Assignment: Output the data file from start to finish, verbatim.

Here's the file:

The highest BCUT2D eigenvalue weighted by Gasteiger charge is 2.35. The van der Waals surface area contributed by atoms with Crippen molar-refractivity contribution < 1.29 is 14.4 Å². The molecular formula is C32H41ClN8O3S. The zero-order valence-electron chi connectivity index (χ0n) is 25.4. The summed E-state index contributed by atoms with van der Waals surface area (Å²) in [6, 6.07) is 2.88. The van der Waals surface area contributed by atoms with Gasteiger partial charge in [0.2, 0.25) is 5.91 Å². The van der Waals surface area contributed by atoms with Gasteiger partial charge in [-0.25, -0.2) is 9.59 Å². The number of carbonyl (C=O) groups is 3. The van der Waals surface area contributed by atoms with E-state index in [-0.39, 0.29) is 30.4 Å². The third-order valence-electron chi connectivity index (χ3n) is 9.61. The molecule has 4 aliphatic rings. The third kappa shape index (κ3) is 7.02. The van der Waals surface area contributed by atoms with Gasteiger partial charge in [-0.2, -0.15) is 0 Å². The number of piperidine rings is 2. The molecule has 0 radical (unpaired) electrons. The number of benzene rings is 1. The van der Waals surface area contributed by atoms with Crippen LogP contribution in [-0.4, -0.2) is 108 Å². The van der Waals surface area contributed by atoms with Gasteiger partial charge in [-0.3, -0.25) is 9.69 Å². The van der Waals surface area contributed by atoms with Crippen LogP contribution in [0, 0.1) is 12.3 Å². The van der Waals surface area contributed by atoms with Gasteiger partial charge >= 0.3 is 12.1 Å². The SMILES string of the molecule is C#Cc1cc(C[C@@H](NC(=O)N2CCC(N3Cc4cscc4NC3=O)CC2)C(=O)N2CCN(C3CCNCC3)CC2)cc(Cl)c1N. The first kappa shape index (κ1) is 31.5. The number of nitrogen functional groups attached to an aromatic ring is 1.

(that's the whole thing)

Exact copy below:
The highest BCUT2D eigenvalue weighted by Gasteiger charge is 2.35. The van der Waals surface area contributed by atoms with Crippen molar-refractivity contribution < 1.29 is 14.4 Å². The molecular formula is C32H41ClN8O3S. The zero-order valence-electron chi connectivity index (χ0n) is 25.4. The summed E-state index contributed by atoms with van der Waals surface area (Å²) in [6, 6.07) is 2.88. The van der Waals surface area contributed by atoms with Gasteiger partial charge in [0.2, 0.25) is 5.91 Å². The van der Waals surface area contributed by atoms with Gasteiger partial charge in [-0.25, -0.2) is 9.59 Å². The number of carbonyl (C=O) groups is 3. The van der Waals surface area contributed by atoms with E-state index in [-0.39, 0.29) is 30.4 Å². The third-order valence-electron chi connectivity index (χ3n) is 9.61. The molecule has 4 aliphatic rings. The third kappa shape index (κ3) is 7.02. The van der Waals surface area contributed by atoms with Gasteiger partial charge in [-0.2, -0.15) is 0 Å². The number of piperidine rings is 2. The molecule has 0 radical (unpaired) electrons. The number of benzene rings is 1. The van der Waals surface area contributed by atoms with Crippen LogP contribution in [-0.4, -0.2) is 108 Å². The van der Waals surface area contributed by atoms with Gasteiger partial charge in [-0.3, -0.25) is 9.69 Å². The van der Waals surface area contributed by atoms with Crippen LogP contribution in [0, 0.1) is 12.3 Å². The van der Waals surface area contributed by atoms with Gasteiger partial charge >= 0.3 is 12.1 Å². The SMILES string of the molecule is C#Cc1cc(C[C@@H](NC(=O)N2CCC(N3Cc4cscc4NC3=O)CC2)C(=O)N2CCN(C3CCNCC3)CC2)cc(Cl)c1N. The first kappa shape index (κ1) is 31.5. The number of nitrogen functional groups attached to an aromatic ring is 1.